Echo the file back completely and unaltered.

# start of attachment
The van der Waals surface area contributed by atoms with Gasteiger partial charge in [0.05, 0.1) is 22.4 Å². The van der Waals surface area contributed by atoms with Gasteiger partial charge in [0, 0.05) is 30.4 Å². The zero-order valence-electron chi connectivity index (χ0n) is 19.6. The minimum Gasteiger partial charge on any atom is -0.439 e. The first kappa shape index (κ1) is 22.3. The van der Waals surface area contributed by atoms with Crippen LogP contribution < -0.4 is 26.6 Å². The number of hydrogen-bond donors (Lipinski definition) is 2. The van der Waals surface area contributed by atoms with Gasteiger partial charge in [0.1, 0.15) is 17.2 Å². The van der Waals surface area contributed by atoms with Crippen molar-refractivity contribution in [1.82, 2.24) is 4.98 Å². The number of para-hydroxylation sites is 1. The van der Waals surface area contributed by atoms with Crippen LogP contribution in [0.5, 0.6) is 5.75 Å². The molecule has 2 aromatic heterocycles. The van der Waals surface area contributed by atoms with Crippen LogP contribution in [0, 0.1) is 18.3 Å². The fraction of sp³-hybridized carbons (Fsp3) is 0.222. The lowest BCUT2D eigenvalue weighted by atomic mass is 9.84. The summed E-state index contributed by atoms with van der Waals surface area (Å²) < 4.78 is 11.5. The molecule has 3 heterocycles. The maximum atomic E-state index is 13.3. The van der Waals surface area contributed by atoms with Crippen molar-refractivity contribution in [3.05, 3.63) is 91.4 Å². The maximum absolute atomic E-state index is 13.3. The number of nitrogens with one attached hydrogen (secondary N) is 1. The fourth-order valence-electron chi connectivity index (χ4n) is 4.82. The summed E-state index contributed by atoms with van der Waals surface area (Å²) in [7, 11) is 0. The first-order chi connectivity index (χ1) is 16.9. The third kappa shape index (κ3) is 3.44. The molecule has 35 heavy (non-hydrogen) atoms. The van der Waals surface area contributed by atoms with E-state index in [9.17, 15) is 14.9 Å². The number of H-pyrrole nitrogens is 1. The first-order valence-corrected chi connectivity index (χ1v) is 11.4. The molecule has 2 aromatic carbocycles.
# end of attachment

The van der Waals surface area contributed by atoms with Gasteiger partial charge in [0.05, 0.1) is 22.4 Å². The van der Waals surface area contributed by atoms with Gasteiger partial charge in [0, 0.05) is 30.4 Å². The zero-order valence-electron chi connectivity index (χ0n) is 19.6. The minimum Gasteiger partial charge on any atom is -0.439 e. The first kappa shape index (κ1) is 22.3. The van der Waals surface area contributed by atoms with Crippen LogP contribution < -0.4 is 26.6 Å². The number of hydrogen-bond donors (Lipinski definition) is 2. The van der Waals surface area contributed by atoms with Gasteiger partial charge in [0.1, 0.15) is 17.2 Å². The van der Waals surface area contributed by atoms with Crippen molar-refractivity contribution in [1.82, 2.24) is 4.98 Å². The number of para-hydroxylation sites is 1. The van der Waals surface area contributed by atoms with Crippen LogP contribution in [0.5, 0.6) is 5.75 Å². The molecule has 2 aromatic heterocycles. The van der Waals surface area contributed by atoms with Crippen LogP contribution in [0, 0.1) is 18.3 Å². The fraction of sp³-hybridized carbons (Fsp3) is 0.222. The lowest BCUT2D eigenvalue weighted by atomic mass is 9.84. The summed E-state index contributed by atoms with van der Waals surface area (Å²) < 4.78 is 11.5. The molecule has 3 heterocycles. The maximum atomic E-state index is 13.3. The van der Waals surface area contributed by atoms with Crippen molar-refractivity contribution in [3.05, 3.63) is 91.4 Å². The maximum absolute atomic E-state index is 13.3. The number of nitrogens with one attached hydrogen (secondary N) is 1. The fourth-order valence-electron chi connectivity index (χ4n) is 4.82. The summed E-state index contributed by atoms with van der Waals surface area (Å²) in [7, 11) is 0. The first-order chi connectivity index (χ1) is 16.9. The third kappa shape index (κ3) is 3.44. The molecule has 35 heavy (non-hydrogen) atoms. The van der Waals surface area contributed by atoms with E-state index in [9.17, 15) is 14.9 Å². The number of H-pyrrole nitrogens is 1. The first-order valence-corrected chi connectivity index (χ1v) is 11.4. The molecule has 2 aromatic carbocycles.